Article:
When the first Ann Arbor Summer Festival was held in 1984, new executive director Amy Nesbitt points out, “The Ark was still a house concert in Linda and Dave Siglin’s living room. The Michigan Theater was not a venue for Live Nation to bring in a concert, certainly not in the summer. Fast forward thirty years, and there’s so much more happening on the arts and culture landscape. That’s part of why we all love living here.”

But that “very different ecosystem” also makes it tougher to pay the bills, especially for a nonprofit reeling from the loss of major corporate sponsors.

Nesbitt, who succeeded her longtime boss Robb Woulfe in February, says one response has been to book more “settled shows.” Instead of working for a flat fee, she explains, more performers now receive a smaller guarantee against a share of the profits, if any, when ticket sales and expenses are settled after the show.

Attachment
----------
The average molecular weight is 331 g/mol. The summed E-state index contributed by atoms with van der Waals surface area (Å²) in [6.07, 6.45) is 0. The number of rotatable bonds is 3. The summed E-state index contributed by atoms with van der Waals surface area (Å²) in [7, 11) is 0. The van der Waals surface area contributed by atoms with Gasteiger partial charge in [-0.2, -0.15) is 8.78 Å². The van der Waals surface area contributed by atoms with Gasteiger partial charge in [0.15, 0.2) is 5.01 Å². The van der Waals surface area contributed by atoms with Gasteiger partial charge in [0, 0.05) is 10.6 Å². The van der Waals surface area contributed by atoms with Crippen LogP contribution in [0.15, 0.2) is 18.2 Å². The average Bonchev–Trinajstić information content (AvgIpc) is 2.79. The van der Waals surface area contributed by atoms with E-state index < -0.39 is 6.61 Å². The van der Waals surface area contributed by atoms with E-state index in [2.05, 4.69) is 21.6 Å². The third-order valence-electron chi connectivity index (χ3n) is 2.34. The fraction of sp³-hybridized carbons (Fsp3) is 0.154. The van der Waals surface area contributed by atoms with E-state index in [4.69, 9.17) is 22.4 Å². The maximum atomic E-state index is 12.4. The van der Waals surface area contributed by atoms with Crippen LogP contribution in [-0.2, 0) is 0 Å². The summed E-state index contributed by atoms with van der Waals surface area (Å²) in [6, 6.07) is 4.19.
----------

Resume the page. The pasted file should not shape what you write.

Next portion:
“It shares the risk,” she says. “Not all artists are interested in that. Some say, ‘I want my festival flat [fee] or I’m not coming.’

“Good luck. Back in the days when we had Pfizer buying blocks of tickets and Borders underwriting performances, it wasn’t as crucial for the festival to operate with that kind of a model. The landscape has changed with those businesses going away.”

The festival now gets funding from the National Endowment for the Arts and the state. It’s also broadened its donor base and it’s building both an endowment and, literally, a rainy day fund.

“If we have a good surplus year or a family leaves us a bequest, that’s where it goes,” Nesbitt says, “so if there’s a calamity, like some crazy season full of rain, the board can steady the ship. But it works in two directions. If we have an amazing opportunity to do something fantastic and magical that isn’t in the budget, the board can authorize the use of some of those funds for it.”